Misleading interest rate advertising; we see this everywhere.  Mortgage lenders advertising interest rates that somehow seem to be better than the competition.  You’ve seen the billboards, commercials, internet ads. Here’s a secret: Very few borrowers will actually qualify for those advertised rates.

Getting the best interest rate for your home loan

And here’s why – those rates represent a ton of fine print.  Large down payments, high credit scores, the amount of debt you carry… So to understand this bait and switch, we need to understand LLPA’s.  An LLPA or Loan level pricing adjustment is a risk based fee assessed to mortgage borrowers set by Fannie Mae, Freddie Mac, or the lender. Basically a fee added to the cost of an interest rate based on the borrowers credit, the loan to value percentage, property type, and loan purpose.

For example, say you find a home that you want to buy for $300,000 and you see a lender advertising a good interest rate.  You meet with the lender and after giving them your information, they tell you “Good news, you can get that advertised rate but with a few stipulations.  First, your credit score’s a little low, so there will be a fee assessed at 2% of the total loan value. Second, you need to put at least 25% down.” In other words, if you could put $75,000 down and pay an additional $4,500 fee then that interest rate is all yours.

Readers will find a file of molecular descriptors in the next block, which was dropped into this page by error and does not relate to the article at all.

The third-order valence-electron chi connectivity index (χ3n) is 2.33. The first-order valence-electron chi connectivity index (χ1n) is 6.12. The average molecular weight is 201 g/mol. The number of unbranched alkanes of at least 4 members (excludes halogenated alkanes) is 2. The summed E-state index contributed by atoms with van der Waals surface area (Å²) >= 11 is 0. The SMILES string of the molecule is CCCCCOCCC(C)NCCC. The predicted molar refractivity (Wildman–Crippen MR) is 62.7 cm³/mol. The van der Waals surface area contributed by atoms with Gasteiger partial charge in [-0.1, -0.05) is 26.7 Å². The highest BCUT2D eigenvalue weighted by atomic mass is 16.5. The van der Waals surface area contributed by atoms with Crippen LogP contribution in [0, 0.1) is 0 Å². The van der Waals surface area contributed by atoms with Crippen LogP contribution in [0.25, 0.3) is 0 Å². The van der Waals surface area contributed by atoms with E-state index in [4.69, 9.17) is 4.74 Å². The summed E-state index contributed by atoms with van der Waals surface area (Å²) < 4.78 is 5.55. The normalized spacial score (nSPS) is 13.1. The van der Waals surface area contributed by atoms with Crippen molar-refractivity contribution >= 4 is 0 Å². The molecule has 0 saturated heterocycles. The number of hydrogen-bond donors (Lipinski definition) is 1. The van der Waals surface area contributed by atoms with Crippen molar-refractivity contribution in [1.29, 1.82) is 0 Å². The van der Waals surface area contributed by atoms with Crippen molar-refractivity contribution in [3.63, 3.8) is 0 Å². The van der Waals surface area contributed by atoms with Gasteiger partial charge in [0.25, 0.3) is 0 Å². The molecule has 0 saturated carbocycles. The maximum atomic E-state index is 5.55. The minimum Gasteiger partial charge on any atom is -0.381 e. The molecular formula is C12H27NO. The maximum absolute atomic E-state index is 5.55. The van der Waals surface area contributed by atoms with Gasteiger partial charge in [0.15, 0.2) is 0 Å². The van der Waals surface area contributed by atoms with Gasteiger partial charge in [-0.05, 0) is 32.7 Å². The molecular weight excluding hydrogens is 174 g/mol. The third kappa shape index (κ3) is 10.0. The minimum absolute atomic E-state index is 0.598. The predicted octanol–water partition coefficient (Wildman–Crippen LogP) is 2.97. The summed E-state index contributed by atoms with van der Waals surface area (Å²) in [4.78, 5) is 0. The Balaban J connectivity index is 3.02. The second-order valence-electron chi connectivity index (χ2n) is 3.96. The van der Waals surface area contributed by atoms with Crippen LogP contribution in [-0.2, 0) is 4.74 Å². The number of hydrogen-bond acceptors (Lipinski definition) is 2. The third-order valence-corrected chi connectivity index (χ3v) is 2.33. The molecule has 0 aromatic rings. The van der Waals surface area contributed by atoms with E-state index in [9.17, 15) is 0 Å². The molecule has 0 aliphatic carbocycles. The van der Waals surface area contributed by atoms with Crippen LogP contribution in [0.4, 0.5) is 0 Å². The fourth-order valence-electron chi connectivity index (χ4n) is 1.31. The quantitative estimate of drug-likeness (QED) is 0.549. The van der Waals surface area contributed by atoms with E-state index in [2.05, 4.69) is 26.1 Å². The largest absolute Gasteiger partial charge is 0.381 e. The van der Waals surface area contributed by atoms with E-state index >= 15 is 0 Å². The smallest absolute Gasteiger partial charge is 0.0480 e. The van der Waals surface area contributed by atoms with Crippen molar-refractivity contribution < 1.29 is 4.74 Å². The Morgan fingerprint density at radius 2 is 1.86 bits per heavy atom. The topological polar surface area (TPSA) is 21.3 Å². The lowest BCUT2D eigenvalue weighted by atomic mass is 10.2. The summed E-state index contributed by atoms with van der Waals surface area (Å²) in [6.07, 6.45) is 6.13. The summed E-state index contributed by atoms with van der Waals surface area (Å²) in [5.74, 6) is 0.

This scenario is just an example. The fine print will vary from lender to lender, but the adjustments will be consistent across the board.  No lender can get you a better adjustment because they are already set by Fannie Mae and Freddie Mac.

But here’s the trick; start working with you loan officer before you start looking for a home. They will help you understand what steps you can take to qualify for the best interest rate and therefore save money when it’s time to purchase.

Contact your Intercap Lending loan officer today.  Understanding what changes you can make now, can mean huge savings in the future.  Intercap Lending. A name you can trust since 1978.